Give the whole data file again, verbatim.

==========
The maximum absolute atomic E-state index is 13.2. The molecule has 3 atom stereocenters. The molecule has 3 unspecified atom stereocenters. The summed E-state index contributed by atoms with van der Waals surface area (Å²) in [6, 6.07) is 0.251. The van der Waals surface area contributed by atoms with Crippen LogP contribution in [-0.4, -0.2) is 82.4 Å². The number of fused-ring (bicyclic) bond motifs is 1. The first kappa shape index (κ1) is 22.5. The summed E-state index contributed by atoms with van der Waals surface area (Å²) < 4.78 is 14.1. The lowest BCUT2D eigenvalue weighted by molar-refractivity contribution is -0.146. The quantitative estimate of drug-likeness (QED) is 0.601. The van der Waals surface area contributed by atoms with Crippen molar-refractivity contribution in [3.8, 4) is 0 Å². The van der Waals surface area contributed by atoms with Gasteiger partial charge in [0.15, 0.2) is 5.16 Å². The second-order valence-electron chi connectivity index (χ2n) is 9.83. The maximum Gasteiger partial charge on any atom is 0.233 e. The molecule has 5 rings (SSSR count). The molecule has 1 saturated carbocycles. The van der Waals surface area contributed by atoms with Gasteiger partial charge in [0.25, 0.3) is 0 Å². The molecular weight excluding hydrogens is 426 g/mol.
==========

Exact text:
The maximum absolute atomic E-state index is 13.2. The molecule has 3 atom stereocenters. The molecule has 3 unspecified atom stereocenters. The summed E-state index contributed by atoms with van der Waals surface area (Å²) in [6, 6.07) is 0.251. The van der Waals surface area contributed by atoms with Crippen LogP contribution in [-0.4, -0.2) is 82.4 Å². The number of fused-ring (bicyclic) bond motifs is 1. The first kappa shape index (κ1) is 22.5. The summed E-state index contributed by atoms with van der Waals surface area (Å²) < 4.78 is 14.1. The lowest BCUT2D eigenvalue weighted by molar-refractivity contribution is -0.146. The quantitative estimate of drug-likeness (QED) is 0.601. The van der Waals surface area contributed by atoms with Crippen molar-refractivity contribution in [3.8, 4) is 0 Å². The van der Waals surface area contributed by atoms with Gasteiger partial charge in [0.15, 0.2) is 5.16 Å². The second-order valence-electron chi connectivity index (χ2n) is 9.83. The maximum Gasteiger partial charge on any atom is 0.233 e. The molecule has 5 rings (SSSR count). The molecule has 1 saturated carbocycles. The van der Waals surface area contributed by atoms with Gasteiger partial charge in [0.25, 0.3) is 0 Å². The molecular weight excluding hydrogens is 426 g/mol.